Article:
Sunrun installer putting up solar electric panels on a residential rooftop in California.
Solar stocks tumbled Friday after Sen. Joe Manchin said he will not support increased spending to address climate change, according to NBC News, citing a Democrat briefed on the conversations.
The Invesco Solar ETF, which tracks the industry, fell more than 7% at one point. By 11:45 a.m. on Wall Street some of those losses were recovered, with the fund last trading 3.3% lower. For the week, the fund is down more than 10%. Sunrun, Sunnova, First Solar and Maxeon Solar all fell more than 10% at one point.
The industry has grappled with a number of headwinds this year, including policy uncertainty, supply chain bottlenecks and rising raw material costs.
More recently, the group’s gotten hit amid a rotation out of growth-oriented areas of the market as investors assess the impact of higher interest rates.
“Manchin’s decision impairs the ability for the U.S. to achieve President Biden’s goal to reduce U.S. greenhouse gas emissions 50% to 52% below 2005 levels by 2030,” Cowen said Friday in a note to clients. “Despite the disappointing news, the economic rationale for the shift toward renewable power is increasingly compelling and keeps us constructive on the group.”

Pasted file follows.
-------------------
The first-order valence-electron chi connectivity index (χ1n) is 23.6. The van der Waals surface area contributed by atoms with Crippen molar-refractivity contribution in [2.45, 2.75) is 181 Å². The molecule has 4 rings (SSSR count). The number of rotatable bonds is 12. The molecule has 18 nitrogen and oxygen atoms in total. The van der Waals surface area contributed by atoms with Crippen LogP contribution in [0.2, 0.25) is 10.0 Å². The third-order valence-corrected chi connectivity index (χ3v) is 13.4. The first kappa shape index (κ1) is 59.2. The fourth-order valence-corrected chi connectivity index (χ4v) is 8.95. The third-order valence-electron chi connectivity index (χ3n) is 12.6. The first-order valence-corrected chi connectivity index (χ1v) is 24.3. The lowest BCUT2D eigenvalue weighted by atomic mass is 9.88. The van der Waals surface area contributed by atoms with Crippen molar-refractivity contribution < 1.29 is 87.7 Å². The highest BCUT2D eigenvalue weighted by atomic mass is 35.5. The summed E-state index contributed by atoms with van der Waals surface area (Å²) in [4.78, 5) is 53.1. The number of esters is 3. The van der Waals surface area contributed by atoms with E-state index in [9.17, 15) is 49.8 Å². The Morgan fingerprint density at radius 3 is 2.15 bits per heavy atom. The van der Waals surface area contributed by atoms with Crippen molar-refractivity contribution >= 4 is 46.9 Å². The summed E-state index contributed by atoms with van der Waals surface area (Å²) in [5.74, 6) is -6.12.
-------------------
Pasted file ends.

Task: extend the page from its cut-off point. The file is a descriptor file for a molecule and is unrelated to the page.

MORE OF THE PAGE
President Joe Biden’s original Build Back Better Act, which passed in the House last November, earmarked more than $500 billion for climate spending, including some $320 billion in clean energy tax credits. The plan did not pass the Senate, following opposition from Sen. Manchin.
An extension of the Investment Tax Credit, which has been key to the industry’s development, was included in the bill. The incentive for residential solar systems will drop from 26% this year to 22% next year, before expiring in 2024. That year the tax credit for commercial systems will settle at a permanent 10%.
But some noted that a slimmed-down provision could still pass Congress. The credit was last extended in 2020 under the Trump administration, after it received bipartisan support.
“This is not good for solar and clean energy generally — but before everyone panics and runs for the exits … there might be some hope for an extension on a standalone basis with some Republicans coming across the aisle in states where solar and wind have become important industries,” Northland Capital Markets wrote in a note to clients.
Image and article originally from www.cnbc.com. Read the original article here.